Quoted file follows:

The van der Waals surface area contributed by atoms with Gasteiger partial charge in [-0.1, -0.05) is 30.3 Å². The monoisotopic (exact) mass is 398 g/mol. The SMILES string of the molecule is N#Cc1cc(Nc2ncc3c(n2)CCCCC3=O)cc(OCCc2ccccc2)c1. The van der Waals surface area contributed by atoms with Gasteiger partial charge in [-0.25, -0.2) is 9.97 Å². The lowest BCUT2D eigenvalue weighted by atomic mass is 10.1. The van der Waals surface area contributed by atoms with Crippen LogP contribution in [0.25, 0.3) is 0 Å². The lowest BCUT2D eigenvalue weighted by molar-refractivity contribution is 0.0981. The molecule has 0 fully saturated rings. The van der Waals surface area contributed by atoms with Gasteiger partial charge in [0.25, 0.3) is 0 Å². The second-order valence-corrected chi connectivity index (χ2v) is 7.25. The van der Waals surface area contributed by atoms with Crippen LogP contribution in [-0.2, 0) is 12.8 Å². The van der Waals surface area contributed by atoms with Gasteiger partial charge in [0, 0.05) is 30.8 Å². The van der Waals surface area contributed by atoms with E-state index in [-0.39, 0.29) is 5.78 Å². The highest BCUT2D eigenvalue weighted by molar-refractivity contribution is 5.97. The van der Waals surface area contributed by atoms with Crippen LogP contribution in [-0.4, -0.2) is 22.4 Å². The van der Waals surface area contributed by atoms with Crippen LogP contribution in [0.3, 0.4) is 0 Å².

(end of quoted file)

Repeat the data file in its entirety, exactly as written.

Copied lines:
The van der Waals surface area contributed by atoms with Gasteiger partial charge in [-0.1, -0.05) is 30.3 Å². The monoisotopic (exact) mass is 398 g/mol. The SMILES string of the molecule is N#Cc1cc(Nc2ncc3c(n2)CCCCC3=O)cc(OCCc2ccccc2)c1. The van der Waals surface area contributed by atoms with Gasteiger partial charge in [-0.25, -0.2) is 9.97 Å². The lowest BCUT2D eigenvalue weighted by atomic mass is 10.1. The van der Waals surface area contributed by atoms with Crippen LogP contribution in [0.25, 0.3) is 0 Å². The lowest BCUT2D eigenvalue weighted by molar-refractivity contribution is 0.0981. The molecule has 0 fully saturated rings. The van der Waals surface area contributed by atoms with Gasteiger partial charge in [0.25, 0.3) is 0 Å². The second-order valence-corrected chi connectivity index (χ2v) is 7.25. The van der Waals surface area contributed by atoms with Crippen LogP contribution in [-0.2, 0) is 12.8 Å². The van der Waals surface area contributed by atoms with Gasteiger partial charge in [0, 0.05) is 30.8 Å². The van der Waals surface area contributed by atoms with E-state index in [-0.39, 0.29) is 5.78 Å². The highest BCUT2D eigenvalue weighted by molar-refractivity contribution is 5.97. The van der Waals surface area contributed by atoms with Crippen LogP contribution in [-0.4, -0.2) is 22.4 Å². The van der Waals surface area contributed by atoms with Crippen LogP contribution in [0.3, 0.4) is 0 Å².